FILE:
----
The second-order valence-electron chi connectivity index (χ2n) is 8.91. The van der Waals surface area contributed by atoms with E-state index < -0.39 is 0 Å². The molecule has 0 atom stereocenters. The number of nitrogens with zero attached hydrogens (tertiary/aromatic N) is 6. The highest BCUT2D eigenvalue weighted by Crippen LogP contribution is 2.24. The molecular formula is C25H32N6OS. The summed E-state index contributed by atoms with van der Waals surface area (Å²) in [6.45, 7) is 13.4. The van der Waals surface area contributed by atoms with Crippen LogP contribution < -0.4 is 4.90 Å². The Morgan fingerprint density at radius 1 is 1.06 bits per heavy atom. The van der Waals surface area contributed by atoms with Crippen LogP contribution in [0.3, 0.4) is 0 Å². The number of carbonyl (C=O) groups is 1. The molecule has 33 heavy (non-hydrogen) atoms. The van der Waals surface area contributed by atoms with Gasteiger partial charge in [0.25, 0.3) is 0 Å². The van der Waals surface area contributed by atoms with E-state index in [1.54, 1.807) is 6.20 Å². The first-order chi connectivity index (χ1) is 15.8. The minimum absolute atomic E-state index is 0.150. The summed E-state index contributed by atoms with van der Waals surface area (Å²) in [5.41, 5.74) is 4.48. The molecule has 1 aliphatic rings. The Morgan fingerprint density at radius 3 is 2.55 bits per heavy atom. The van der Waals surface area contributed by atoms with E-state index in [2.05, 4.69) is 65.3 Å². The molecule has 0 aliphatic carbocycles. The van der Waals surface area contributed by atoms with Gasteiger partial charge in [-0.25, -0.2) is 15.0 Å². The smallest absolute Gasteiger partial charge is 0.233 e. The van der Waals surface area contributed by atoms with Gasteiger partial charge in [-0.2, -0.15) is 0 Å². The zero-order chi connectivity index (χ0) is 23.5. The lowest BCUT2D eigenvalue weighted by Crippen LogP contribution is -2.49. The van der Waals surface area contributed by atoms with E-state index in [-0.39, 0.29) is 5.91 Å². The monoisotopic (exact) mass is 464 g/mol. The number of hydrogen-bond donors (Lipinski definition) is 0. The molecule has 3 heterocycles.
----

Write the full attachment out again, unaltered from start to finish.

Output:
The second-order valence-electron chi connectivity index (χ2n) is 8.91. The van der Waals surface area contributed by atoms with E-state index < -0.39 is 0 Å². The molecule has 0 atom stereocenters. The number of nitrogens with zero attached hydrogens (tertiary/aromatic N) is 6. The highest BCUT2D eigenvalue weighted by Crippen LogP contribution is 2.24. The molecular formula is C25H32N6OS. The summed E-state index contributed by atoms with van der Waals surface area (Å²) in [6.45, 7) is 13.4. The van der Waals surface area contributed by atoms with Crippen LogP contribution < -0.4 is 4.90 Å². The Morgan fingerprint density at radius 1 is 1.06 bits per heavy atom. The van der Waals surface area contributed by atoms with Crippen LogP contribution in [0.3, 0.4) is 0 Å². The number of carbonyl (C=O) groups is 1. The molecule has 33 heavy (non-hydrogen) atoms. The van der Waals surface area contributed by atoms with Gasteiger partial charge in [0.25, 0.3) is 0 Å². The van der Waals surface area contributed by atoms with E-state index in [1.54, 1.807) is 6.20 Å². The first-order chi connectivity index (χ1) is 15.8. The minimum absolute atomic E-state index is 0.150. The summed E-state index contributed by atoms with van der Waals surface area (Å²) in [5.41, 5.74) is 4.48. The molecule has 1 aliphatic rings. The Morgan fingerprint density at radius 3 is 2.55 bits per heavy atom. The van der Waals surface area contributed by atoms with E-state index in [2.05, 4.69) is 65.3 Å². The molecule has 0 aliphatic carbocycles. The van der Waals surface area contributed by atoms with Gasteiger partial charge in [-0.25, -0.2) is 15.0 Å². The smallest absolute Gasteiger partial charge is 0.233 e. The van der Waals surface area contributed by atoms with Gasteiger partial charge in [-0.2, -0.15) is 0 Å². The zero-order chi connectivity index (χ0) is 23.5. The lowest BCUT2D eigenvalue weighted by Crippen LogP contribution is -2.49. The van der Waals surface area contributed by atoms with E-state index in [-0.39, 0.29) is 5.91 Å². The monoisotopic (exact) mass is 464 g/mol. The number of hydrogen-bond donors (Lipinski definition) is 0. The molecule has 3 heterocycles.